Do You Have a Living Will?
Clients come to my office to talk with me about planning for incapacity and death. These are hard conversations to have, even in an elder law attorney’s office.
Of all the documents that I prepare, the Living Will, gives my clients the most trouble.
This document, a dying declaration, states what kind of end-of-life care you want when there is no medical probability of recovery. Most people do not want to be kept alive artificially.
But what does that mean? Do you want a feeding tube? Hydration? Blood transfusion? How far are you willing to go? And what about dementia? Do you want to be force fed when you no longer have hunger or the ability to feed yourself?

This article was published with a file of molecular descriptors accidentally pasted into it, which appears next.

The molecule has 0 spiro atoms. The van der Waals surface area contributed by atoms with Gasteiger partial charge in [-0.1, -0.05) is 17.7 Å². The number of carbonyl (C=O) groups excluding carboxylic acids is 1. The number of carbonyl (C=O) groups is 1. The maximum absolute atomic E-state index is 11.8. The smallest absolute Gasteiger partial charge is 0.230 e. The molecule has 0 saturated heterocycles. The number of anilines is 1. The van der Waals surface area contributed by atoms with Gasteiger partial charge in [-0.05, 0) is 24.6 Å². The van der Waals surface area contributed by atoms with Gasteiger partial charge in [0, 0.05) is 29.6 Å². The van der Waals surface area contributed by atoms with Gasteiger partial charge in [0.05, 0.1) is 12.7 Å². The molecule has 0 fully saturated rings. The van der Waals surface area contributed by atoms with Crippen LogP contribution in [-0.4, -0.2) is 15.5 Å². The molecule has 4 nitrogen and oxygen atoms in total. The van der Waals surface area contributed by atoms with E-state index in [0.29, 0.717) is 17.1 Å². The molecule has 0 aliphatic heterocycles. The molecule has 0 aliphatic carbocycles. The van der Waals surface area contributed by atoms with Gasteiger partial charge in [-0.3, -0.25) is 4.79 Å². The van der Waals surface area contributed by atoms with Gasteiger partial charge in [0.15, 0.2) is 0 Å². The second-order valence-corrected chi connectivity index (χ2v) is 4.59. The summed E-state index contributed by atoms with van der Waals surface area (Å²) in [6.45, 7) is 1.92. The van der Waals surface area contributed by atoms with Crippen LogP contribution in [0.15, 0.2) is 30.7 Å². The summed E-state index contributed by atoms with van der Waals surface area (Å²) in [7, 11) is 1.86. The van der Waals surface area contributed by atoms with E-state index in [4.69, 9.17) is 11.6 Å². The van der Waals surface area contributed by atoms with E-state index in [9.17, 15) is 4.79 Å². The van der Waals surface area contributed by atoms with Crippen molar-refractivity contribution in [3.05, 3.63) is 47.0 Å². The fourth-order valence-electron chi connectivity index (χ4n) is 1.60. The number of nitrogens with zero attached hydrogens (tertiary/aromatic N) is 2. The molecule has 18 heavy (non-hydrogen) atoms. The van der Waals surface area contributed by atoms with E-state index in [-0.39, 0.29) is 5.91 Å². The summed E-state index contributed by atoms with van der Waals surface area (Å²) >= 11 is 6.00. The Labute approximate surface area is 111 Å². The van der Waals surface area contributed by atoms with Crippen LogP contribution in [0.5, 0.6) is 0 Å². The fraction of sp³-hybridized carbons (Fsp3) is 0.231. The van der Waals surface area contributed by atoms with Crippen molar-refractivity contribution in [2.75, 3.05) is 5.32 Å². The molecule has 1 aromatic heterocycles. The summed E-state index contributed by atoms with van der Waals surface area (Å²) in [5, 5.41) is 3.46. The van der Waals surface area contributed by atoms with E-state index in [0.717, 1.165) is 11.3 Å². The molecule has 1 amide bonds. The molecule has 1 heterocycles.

And who should be your advocates or decisions makers? A family member (who might not be willing to let you go) or a medical person that you trust?
Knowing your legal rights and putting them in writing will help ensure that your wishes are met.
An elder law attorney can help guide you through this difficult conversation.
Call the Law Offices of Debra G. Simms at 386.256.4882 to learn more.
This blog post is not case-specific and is provided only for educational purposes and is not intended to provide specific legal advice. Blog topics may or may not be updated and entries may be out-of-date at the time you view them.